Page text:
Today saw a great speech from Nick Clegg at the Lib Dem conference, arguing for tax cuts for low and middle income earners to help meet rising food and fuel costs. The left don't like this because it doesn't involve veneration of the state, and the right don't because they focus their occasional tax cutting efforts at the better off - which is not to suggest that they cut taxes overall in the long run.
The left shouldn't object of course, because they should recognise that fuel and particularly food are even more basic and important than public services like ID cards and wars. But now I want to address why the right shouldn't object either, because this policy will benefit the rich too in the long run.
According to trickle-up economics, what happens when the low and middle income earners have more money in their pockets is that they go out and buy more of the things they need, so that money eventually gets recycled into executive bonuses, dividends, and so forth. So tax cuts for the poor benefit us all in the long run.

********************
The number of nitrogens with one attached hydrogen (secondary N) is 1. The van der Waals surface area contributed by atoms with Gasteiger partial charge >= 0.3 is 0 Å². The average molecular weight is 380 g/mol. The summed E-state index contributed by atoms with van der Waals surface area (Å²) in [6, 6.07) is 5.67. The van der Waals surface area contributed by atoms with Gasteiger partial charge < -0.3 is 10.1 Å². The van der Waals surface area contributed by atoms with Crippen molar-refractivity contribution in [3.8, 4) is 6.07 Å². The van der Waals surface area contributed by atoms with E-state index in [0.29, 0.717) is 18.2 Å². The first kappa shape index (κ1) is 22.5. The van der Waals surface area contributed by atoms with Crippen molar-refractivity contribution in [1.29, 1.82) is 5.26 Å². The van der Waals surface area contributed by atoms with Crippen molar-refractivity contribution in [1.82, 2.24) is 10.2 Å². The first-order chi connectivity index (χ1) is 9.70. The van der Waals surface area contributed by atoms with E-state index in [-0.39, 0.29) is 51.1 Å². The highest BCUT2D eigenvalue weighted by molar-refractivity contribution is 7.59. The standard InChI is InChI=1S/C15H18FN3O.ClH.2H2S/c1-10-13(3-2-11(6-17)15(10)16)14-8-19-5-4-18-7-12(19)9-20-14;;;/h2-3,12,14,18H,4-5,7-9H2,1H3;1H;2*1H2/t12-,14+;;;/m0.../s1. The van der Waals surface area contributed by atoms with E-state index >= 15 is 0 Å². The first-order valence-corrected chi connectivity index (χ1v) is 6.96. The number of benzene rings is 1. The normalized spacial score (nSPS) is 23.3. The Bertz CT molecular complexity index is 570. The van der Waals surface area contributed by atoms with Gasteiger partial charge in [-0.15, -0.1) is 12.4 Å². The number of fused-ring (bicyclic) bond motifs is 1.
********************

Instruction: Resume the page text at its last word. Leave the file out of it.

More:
Now it should be said that not everybody agrees with trickle-up theory. Some argue that it is just spin for the doctrine that what is good for the poor is good for the country, a doctrine that should be resisted because, er, they aren't poor, or something.
But seriously, "supply siders" argue for cuts in taxation on profits to encourage investment. But as post-tax profits drive investment, these can also be boosted by boosting pre-tax profits, by leaving ordinary people with more in their pockets to spend. The difference is who gets the direct benefit and who merely gets trickled on, er, or trickled under.